Max Verstappen has another chance at winning his second title at the Japanese Grand Prix. A maximum score for Verstappen in Suzuka will secure him the 2022 crown, but there are a number of other scenarios which will see him take the title should he finish in the top six. Here are the F1 title permutations ahead of the 2022 Japanese Grand Prix!
Max Verstappen had a slim chance of securing his second title at the 2022 Singapore Grand Prix. However, when he needed a flawless weekend, he had a less than ideal weekend in tricky conditions and finished the Marina Bay race only seventh. Nevertheless, Verstappen’s efforts so far this season put him in a good position title-wise and he has a realistic chance of taking his second title this weekend at the Japanese Grand Prix.
The Singapore Grand Prix put both Carlos Sainz and George Russell out of title contention, meaning that Charles Leclerc and Sergio Perez are now the only drivers with a mathematical possibility of beating Verstappen to the title.
How can Verstappen win the title at Suzuka?
If Max Verstappen wins the Japanese Grand Prix and sets the fastest lap of the race, he will win the title regardless of where Charles Leclerc or Sergio Perez finish. After the Japanese Grand Prix, there will be 112 points left on offer over the four remaining rounds. Verstappen’s 367 point tally, should he win and set fastest lap, would be unassailable by either Leclerc or Perez.
If Verstappen wins the race without setting the fastest lap, Leclerc must still finish second and take the fastest lap to prevent the Dutchman winning his second title in Japan. A victory for Verstappen would automatically knock his team-mate Perez out of title contention, while Leclerc’s remaining chances of winning the title in 2022 would rely on him scoring maximum points across every remaining race and Verstappen failing to score at any – a highly improbable scenario.
Verstappen can finish as low as sixth in the Japanese Grand Prix and still have a mathematical chance of sealing the 2022 Drivers’ Championship. If Verstappen finishes sixth, he would win the title if Leclerc fails to score and Perez picks up no more than two points. See the full title permutations in the table below:
FOR VERSTAPPEN TO BE CROWNED CHAMPION AT SUZUKA:
|If Verstappen finishes…||Leclerc must finish…||Perez must finish…|
|1ST + FASTEST LAP||Verstappen is champion||Verstappen is champion|
|1ST||3rd or lower||Perez is out of contention|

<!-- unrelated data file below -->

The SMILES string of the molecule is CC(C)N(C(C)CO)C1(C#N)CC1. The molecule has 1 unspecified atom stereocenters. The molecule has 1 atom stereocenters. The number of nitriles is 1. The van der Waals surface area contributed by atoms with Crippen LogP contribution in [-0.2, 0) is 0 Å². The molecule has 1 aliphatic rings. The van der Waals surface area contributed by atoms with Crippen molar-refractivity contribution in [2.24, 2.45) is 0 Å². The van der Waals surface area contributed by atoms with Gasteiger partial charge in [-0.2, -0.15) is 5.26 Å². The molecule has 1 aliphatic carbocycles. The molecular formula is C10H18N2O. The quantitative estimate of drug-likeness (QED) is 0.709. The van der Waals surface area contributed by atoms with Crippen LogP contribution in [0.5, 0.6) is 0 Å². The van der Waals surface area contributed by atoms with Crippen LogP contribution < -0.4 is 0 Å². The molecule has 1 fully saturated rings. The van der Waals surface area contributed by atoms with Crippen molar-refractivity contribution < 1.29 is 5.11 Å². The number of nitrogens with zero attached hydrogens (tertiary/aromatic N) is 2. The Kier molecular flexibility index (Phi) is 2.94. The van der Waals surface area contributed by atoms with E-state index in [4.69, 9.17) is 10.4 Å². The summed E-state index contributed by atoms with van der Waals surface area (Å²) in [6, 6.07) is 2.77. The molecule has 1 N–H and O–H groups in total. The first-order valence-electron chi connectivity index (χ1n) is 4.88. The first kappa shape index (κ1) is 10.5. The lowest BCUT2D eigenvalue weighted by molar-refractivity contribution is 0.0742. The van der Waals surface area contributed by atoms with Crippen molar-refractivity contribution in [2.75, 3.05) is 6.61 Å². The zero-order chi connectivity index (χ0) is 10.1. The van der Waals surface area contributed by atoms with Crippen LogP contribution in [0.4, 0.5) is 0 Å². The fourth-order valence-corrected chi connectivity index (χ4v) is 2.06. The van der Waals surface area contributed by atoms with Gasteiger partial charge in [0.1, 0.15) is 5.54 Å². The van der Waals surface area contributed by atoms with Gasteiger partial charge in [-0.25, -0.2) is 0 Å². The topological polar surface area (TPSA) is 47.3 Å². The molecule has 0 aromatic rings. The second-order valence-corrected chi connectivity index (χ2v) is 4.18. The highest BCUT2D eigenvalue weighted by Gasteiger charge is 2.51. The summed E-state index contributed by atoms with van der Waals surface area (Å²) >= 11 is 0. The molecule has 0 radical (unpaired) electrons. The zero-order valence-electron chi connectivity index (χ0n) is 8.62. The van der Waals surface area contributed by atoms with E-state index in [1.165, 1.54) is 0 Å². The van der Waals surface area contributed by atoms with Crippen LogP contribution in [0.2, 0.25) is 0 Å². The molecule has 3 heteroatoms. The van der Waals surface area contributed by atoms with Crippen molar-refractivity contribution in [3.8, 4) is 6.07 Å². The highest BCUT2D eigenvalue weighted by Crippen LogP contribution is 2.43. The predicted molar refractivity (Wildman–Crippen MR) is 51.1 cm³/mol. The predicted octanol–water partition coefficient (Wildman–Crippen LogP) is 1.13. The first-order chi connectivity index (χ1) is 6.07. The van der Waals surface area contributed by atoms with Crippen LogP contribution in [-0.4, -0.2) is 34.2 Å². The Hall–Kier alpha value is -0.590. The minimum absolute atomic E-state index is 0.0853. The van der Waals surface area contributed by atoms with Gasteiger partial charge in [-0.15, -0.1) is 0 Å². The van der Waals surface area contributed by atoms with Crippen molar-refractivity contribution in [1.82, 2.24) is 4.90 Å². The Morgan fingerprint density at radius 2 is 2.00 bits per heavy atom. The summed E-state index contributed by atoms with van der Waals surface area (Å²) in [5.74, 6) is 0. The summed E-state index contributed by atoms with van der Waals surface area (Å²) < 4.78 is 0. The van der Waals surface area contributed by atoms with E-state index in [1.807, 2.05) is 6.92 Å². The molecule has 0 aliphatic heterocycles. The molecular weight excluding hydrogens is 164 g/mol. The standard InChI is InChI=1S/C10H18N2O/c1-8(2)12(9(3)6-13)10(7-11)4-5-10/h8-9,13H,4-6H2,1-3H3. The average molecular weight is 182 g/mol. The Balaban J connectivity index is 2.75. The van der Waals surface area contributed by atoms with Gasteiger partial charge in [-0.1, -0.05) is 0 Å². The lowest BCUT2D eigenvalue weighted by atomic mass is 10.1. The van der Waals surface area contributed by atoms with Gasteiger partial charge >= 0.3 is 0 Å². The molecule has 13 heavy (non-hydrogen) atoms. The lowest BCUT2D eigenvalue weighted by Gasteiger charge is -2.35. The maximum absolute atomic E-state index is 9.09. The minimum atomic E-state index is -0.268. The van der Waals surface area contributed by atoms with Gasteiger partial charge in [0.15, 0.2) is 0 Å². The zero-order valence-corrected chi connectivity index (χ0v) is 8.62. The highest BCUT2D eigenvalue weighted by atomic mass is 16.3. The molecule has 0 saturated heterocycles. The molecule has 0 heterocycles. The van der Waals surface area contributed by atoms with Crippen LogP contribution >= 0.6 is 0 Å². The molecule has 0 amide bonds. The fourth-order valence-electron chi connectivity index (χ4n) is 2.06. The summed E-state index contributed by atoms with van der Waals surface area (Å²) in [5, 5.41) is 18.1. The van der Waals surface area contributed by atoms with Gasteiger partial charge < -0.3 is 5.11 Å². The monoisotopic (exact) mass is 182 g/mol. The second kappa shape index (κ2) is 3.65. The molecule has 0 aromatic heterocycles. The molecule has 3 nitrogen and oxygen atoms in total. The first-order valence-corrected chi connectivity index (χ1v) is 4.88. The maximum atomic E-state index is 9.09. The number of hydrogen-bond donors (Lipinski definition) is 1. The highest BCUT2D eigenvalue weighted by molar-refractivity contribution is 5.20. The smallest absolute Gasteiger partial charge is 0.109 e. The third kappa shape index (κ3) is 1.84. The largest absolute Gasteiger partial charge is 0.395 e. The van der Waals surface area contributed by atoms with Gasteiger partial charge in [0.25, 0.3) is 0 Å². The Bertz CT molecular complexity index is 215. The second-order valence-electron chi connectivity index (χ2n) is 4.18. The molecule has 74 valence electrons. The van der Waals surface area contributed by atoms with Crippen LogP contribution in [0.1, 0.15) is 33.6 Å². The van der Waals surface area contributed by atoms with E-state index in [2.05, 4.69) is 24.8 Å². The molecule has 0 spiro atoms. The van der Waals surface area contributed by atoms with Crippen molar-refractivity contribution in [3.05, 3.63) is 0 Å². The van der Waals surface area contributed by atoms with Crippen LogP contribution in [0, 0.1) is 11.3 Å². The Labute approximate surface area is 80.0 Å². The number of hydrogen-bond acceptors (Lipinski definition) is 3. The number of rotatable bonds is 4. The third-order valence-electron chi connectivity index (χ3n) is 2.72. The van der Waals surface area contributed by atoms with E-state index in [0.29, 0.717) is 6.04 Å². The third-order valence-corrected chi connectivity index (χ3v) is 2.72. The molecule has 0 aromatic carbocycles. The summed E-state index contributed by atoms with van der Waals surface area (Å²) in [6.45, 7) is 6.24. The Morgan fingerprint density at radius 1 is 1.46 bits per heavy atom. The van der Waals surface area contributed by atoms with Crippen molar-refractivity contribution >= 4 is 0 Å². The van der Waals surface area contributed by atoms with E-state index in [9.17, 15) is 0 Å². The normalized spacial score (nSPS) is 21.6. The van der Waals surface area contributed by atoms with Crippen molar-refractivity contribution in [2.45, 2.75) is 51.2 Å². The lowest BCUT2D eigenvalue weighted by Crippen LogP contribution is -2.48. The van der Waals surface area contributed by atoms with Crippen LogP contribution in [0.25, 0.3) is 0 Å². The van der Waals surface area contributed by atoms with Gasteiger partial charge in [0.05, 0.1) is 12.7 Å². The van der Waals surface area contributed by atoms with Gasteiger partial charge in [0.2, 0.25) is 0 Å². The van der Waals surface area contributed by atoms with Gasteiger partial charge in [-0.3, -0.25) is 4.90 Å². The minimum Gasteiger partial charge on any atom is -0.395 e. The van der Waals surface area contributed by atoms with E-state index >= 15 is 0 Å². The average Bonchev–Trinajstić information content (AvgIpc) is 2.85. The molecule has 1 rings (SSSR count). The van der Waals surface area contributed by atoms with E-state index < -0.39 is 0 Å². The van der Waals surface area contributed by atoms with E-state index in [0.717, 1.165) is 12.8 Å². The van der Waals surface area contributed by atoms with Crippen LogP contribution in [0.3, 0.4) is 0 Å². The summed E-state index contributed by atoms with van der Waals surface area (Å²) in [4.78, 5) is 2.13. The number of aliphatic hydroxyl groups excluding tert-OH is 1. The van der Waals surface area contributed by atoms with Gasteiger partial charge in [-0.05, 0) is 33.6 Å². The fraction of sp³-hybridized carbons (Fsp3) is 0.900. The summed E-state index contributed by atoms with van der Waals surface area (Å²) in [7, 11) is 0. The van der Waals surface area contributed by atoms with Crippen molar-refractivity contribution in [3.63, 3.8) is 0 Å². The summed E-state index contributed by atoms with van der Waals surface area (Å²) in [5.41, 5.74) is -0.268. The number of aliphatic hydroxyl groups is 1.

|2ND + FASTEST LAP||5th or lower||4th or lower|
|2ND||5th, without the fastest lap, or lower||4th, without the fastest lap, or lower|
|3RD + FASTEST LAP||6th or lower||5th or lower|
|3RD||7th, with the fastest lap, or lower||6th, with the fastest lap, or lower|
|4TH + FASTEST LAP||8th or lower||7th or lower|
|4TH||8th, without the fastest lap, or lower||7th, without the fastest lap, or lower|
|5TH + FASTEST LAP||9th or lower||8th or lower|
|5TH||9th, without the fastest lap, or lower||8th, without the fastest lap, or lower|
|6TH + FASTEST LAP||10th or lower||9th or lower|
|6TH||11th or lower||9th, without the fastest lap, or lower|
Suzuka’s 12th title decider?
Suzuka is the scene of many memorable title deciders. The circuit has hosted 11 title-deciding races since joining the F1 calendar in 1987, a record shared with Monza. Suzuka could become the first circuit to host 12 title-deciding races this weekend, taking the record for most title deciders which has been held by Monza since the early 1960s.
Japan has hosted the most title-deciding races of any country, having hosted 14 title deciders in total – at Fuji Speedway, Suzuka and Aida. Sebastian Vettel, Red Bull’s only title winner other than Verstappen, is the last driver to win the title in Japan. He claimed his second title at Suzuka in 2011, just as Verstappen is attempting to do in 2022.
If Verstappen does secure the crown in Suzuka, he would become the eighth driver to win the title at the venue. He’d also become only the fourth driver to win the title with four races of the season remaining. Nigel Mansell, Michael Schumacher and Sebastian Vettel are the only other drivers to have done so.
After graduating in 2015 with a First Class honours degree in English Language and Literature, Nicky Haldenby, a lifelong fan of Formula 1, founded the Lights Out F1 Blog in 2016. The blog has become a firm fan-favourite, delving deep into the sport’s history books and lifting the cover on unusual F1 statistics.
Nicky also writes at F1Destinations and Motorsport Guides and can be heard as the resident stats man on the 2 Soft Compounds Podcast. His work has appeared on WTF1, BadgerGP, motorsport.com, Sky Sports F1 and BBC Radio 5 Live. Nicky is also the host of the F1 Rewind Podcast.